Back in the late spring and all throughout the summer, there was a home improvement project. It involved painting, some landscaping, and other things here and there. My little house went from white to gray. Shutters were removed so were the house numbers.
So I need house numbers.
Before the 2013-14 school year ended, I had the idea of making numbers from cans. I got started on that project today. Six months later (give or take).
I used the big red scissors to cut the cans. I started in the mouth of the can and then cut vertically to the bottom. I cut both the tops and bottoms of the cans, flattened said cans, and then used some templates to cut out the numbers.
I found some scrap wood in the scrap pile at Hack.RVA. I debated about whether I should use the bandsaw unsupervised.
I used the bandsaw unsupervised.
I think everything went ok.
1. I can’t cut straight lines.
2. Is a bandsaw supposed to sound like 1,000 cats thrown in a bag? I don’t know.
3. Is the bandsaw the right tool for cutting a straight line? Seems as good as any, so is there a wrong tool?
I got to thinking about power tools and an experience I had this week at Tomahawk Creek Middle School. Members of the TCMS’s Tech Club participate in the E-nabling the Future project. They modify files for prosthetic hands and arms, print the pieces, assemble the hands/arms, and then ship them off to the people who need the device. Wednesday was an assembly day. The gauntlet for one of the hands needed some sanding. I gave a Dremel to a student who had been trained. She took it, turned it on to the highest speed, and it got away from her, nicking the the library table. She got it back, turned it off, and handed it to me.
“You turn it on,” she said and handed it back to me.
We compromised. She held the Dremel, and I turned it on so that it gradually increased in speed. By mid-morning, she found her footing, got the feel for the tool, and was sanding parts like she had been doing it for years.
Power tools are weird things. Horribly intimidating to someone who’s never used them before and so, so intriguing at the same time. I have no feel and no instinct for saws or drill presses. I lack the intuition. What are they supposed to sound like when things are working well? What do they sound like under stress?
I’ve owned my car since 2003, so I feel like an intuitionist when we’re on the road together. I know how it’s supposed to sound and what it feels like to drive 35 mph or 65 mph.
I’m pretty excited about getting to know some of these tools just as well as I know that car.
As for the house numbers… I’m waiting for paint to dry.
I’ll let you know how it turns out.
I feel like I should put some kind of sealant on them, because these numbers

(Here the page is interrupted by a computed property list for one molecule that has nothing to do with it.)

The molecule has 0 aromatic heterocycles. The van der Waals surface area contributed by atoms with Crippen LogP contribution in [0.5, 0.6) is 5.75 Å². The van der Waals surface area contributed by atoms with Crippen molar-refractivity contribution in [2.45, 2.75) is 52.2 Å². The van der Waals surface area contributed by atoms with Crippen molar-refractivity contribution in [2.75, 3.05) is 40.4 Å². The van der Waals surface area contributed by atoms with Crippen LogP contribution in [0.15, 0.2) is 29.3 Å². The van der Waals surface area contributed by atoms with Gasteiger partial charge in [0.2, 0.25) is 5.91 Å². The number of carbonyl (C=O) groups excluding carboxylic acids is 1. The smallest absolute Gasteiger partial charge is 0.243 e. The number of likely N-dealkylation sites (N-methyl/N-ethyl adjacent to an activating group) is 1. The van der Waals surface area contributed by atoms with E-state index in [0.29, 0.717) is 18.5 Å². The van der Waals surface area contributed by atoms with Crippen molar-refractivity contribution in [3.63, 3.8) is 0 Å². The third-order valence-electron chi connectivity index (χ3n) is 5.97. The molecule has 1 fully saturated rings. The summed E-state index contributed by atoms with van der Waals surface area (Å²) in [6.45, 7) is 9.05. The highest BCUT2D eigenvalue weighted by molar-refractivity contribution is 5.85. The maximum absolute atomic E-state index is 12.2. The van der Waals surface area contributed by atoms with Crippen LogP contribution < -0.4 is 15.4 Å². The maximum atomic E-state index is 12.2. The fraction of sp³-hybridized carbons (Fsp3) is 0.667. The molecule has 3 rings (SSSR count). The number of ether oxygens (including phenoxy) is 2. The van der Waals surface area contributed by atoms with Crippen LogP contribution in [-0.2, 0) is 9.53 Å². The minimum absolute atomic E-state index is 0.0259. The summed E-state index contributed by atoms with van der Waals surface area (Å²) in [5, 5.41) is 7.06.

will cut a b**** are sharp.
I could crumble into a ball and cry at least a hundred times a day because of life’s unrelenting unfairness, inequalities, and general asshattery.
But then there are so many small, beautiful things that lift the heart and inspire and change one from the inside out.
1. A chance meeting with friends and a visit from existential pug
2. Getting to know one’s sewing machine
3. What happens when you leave Legos out in a public place
4. Playing cards and getting to know new people
5. Solving problems with the help of internet forums
6. Working together
7. Watching kids lead
8. The friendly faces of power tools
9. 1,000 possibilities
I spent Friday sick at home. It’s going to be a fall/winter full of chronic sore throats and sinus issues, I just know it.
I used my found time to work on a superhero cape for my son. It was a lot easier than the knitted nautiloid I started back in May.
There are a bazillion tutorials for no-sew superhero capes. I settled on this one from Parents Magazine. I ended up sewing instead of using the fabric glue, because I didn’t have that on hand. The stitches are sloppy, but Joe loves it, and that’s all that matters.
I started knitting a cowl scarf that was supposed to look like this:
Instead, it looks like this:
It doesn’t really look like the scarf at thecreateryshop.com at all, does it? This may have something to do with the fact that I failed to follow the directions. One is supposed to start knitting with two strands of yarn. I just used one. It’s ok. I love it, and that’s all that matters.
Also, I have a skein of grey yarn left, which means more knitting, which means more binge watching of Gilmore Girls.
All is right with the world.
I started this post back in August. That was a long time ago. This post probably would’ve lingered in the drafts folder like so many posts before and after it. However, at the gentle nudging of a friend, I’m going to get a post in.
It’s good to be held accountable.